X-Men: Days of Future Past, directed by Bryan Singer
I imagine the birth of X:Men: Days of Future Past was the result of blatantly cynical studio scheming. Some years ago a bunch of studio executives at Fox probably held a secret huddle to plot the future of the X-Men franchise. The trilogy–including the well-received X-Men (2000) and X2 (2003), and the widely-reviled X-Men: The Last Stand (2006) had been successful, though not spectacularly so, grossing $1.2 billion over three movies. Compared to the Spider-man and Dark Knight trilogies (which regularly popped $1 billion per movie), this was unimpressive. An effort to reboot the franchise with a new cast in X-Men: First Class (2011) resulted in the most well-reviewed entry but disappointing box office returns.
They had the right ingredients, including excellent actors and popular characters, but hadn’t found the right recipe yet. I imagine the executives asking themselves one question. “Wolverine is the most popular of the X-Men. Jennifer Lawrence is the hottest actress of the moment. How can we get the two of them in the same movie, retire the old cast, and set up the new faces for more X-Men adventures not captive to the old cannon?”
You’d expect the result of such ham-fistedness to be a clunky, contrived, crowded mess. Miraculously, you would be wrong. X-Men: Days of Future Past has just stolen the crown as the highest-rated X-Men movie and highest-rated superhero movie of the year, with (as of this writing) a 92 percent on RottenTomatoes.com, and it is almost certain to become the franchise’s highest-grossing film by far. What could have been a piece of tripe peddled by the studios for dollars it didn’t deserve somehow mutated into a terrific piece of entertainment and, almost, something beautiful.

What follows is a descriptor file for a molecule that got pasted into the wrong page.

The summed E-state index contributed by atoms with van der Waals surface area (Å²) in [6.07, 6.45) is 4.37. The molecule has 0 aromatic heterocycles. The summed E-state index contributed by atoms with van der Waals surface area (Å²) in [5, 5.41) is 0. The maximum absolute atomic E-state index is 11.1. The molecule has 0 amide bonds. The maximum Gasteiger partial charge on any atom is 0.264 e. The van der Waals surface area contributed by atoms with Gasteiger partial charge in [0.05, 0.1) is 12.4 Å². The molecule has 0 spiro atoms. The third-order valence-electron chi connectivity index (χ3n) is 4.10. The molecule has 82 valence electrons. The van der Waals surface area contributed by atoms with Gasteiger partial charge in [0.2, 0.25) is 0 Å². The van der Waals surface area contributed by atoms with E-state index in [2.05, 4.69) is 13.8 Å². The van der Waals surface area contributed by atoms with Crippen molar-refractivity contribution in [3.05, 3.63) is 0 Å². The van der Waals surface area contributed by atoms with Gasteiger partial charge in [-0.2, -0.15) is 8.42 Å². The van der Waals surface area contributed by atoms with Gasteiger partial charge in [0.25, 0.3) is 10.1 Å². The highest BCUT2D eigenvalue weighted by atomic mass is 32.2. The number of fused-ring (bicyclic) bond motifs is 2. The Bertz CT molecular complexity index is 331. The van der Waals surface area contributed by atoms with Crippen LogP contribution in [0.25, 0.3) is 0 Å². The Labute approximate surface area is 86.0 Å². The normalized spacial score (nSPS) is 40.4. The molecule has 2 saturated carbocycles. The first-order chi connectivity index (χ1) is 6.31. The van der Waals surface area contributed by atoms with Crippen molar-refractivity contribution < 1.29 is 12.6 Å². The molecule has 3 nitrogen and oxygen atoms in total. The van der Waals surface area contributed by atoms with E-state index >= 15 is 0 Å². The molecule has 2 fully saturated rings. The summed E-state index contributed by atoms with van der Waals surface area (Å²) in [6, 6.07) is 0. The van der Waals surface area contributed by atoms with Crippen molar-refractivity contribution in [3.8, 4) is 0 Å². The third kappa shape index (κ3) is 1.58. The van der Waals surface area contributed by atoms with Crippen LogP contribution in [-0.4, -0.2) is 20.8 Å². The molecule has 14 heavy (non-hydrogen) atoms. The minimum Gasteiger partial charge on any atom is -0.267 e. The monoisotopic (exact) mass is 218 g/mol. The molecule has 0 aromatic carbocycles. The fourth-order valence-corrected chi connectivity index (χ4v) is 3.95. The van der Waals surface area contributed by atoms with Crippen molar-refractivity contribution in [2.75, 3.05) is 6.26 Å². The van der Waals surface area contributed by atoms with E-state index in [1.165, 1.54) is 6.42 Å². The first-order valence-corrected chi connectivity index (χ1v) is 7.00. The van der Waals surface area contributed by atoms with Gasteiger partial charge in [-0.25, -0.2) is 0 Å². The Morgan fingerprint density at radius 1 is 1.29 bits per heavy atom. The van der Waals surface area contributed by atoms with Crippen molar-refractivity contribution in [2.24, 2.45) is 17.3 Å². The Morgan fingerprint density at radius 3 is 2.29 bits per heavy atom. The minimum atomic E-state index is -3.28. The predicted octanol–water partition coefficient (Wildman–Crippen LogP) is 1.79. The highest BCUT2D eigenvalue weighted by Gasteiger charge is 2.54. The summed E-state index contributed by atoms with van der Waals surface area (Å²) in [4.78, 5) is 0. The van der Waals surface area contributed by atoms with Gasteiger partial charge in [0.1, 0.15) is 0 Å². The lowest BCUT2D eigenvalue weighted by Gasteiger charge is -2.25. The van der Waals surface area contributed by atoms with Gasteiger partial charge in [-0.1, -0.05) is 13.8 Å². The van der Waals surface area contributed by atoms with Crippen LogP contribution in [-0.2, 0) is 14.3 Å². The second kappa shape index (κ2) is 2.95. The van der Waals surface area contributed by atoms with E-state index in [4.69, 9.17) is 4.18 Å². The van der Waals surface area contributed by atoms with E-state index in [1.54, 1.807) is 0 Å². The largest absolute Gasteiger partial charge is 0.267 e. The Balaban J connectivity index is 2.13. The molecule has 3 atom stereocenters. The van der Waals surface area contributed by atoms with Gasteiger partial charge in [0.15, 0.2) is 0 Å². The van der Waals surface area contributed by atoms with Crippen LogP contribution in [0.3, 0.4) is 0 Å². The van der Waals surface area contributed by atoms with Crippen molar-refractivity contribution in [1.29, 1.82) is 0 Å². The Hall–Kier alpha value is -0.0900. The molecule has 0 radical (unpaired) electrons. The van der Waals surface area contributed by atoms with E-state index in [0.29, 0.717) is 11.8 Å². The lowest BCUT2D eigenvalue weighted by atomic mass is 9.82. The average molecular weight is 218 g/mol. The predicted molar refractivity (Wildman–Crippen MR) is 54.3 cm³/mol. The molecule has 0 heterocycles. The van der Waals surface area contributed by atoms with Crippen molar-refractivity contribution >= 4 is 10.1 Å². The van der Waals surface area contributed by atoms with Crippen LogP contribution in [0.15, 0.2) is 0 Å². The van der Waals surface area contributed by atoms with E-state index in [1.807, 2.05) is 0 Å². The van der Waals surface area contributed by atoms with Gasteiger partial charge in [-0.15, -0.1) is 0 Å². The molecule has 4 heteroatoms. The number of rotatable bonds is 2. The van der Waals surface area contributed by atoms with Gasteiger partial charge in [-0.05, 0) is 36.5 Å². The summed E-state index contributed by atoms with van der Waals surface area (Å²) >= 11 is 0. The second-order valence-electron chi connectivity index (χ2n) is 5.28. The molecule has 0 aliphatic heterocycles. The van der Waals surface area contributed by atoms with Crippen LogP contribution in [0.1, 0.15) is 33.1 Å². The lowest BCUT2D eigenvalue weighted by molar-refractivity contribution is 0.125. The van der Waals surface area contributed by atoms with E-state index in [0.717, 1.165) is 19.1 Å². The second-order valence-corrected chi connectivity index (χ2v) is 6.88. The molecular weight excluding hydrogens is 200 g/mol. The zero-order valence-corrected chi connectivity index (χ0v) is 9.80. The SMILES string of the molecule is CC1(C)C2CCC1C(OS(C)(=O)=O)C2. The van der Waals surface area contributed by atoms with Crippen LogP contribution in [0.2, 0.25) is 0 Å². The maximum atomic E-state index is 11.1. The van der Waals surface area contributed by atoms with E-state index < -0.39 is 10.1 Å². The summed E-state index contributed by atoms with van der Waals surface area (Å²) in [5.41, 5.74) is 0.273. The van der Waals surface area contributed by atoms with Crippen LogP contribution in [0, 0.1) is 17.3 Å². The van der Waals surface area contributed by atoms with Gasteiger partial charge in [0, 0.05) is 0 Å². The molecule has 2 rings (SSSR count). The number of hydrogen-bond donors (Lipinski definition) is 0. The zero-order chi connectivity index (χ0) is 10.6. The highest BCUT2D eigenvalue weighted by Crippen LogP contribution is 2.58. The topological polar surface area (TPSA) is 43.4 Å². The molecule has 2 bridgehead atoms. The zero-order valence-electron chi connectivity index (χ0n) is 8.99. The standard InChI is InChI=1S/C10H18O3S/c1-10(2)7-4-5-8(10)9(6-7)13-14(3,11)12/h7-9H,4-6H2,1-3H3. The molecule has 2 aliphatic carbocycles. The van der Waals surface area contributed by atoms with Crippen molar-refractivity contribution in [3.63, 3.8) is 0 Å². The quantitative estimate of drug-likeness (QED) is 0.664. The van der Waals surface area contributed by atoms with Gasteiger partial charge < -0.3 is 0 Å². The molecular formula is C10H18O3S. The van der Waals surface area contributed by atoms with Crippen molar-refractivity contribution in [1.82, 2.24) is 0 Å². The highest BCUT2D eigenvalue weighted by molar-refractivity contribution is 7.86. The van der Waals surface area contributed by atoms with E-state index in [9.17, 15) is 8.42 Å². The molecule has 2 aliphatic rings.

The X-Men films (and cartoons and comic books) have always leaned heavily on the theme of an oppressed people fighting for justice. It follows a group of mutated humans who, by virtue of having the “X gene,” evolve superhuman powers, like the ability to manipulate metal (Magneto), the weather (Storm), or other people’s minds (Professor Xavier). Normal people naturally fear the mutants, and some try to fight, imprison, or kill them. The films thus put the mutants in the position of Jews during the Holocaust or (as in Last Stand), gays struggling to win acceptance.
The mutants struggle to know the right way to respond to their oppression. Xavier is the Gandhi or Martin Luther King of the mutant movement, calling for peaceful coexistence and harmony. Magneto is the Mao Zedong or Adolf Hitler, explicitly calling for revolution in the name of mutant supremacy. This is already more moral intelligence in than most comic book movies.
Days of Future Past involves a plot contrivance we last saw in Star Trek (2009)–time travel by an original-cast member back to the time of the new, rebooted, prequel cast to shake things up–which, despite its obvious contrivance, is pulled off nicely. Thus, we get to see Hugh Jackman’s Wolverine side-by-side with all the newbies–naturally including Jennifer Lawrence, whose costume, probably the sole reason for the film’s PG-13 rating, involves little more than a thin coat of blue paint.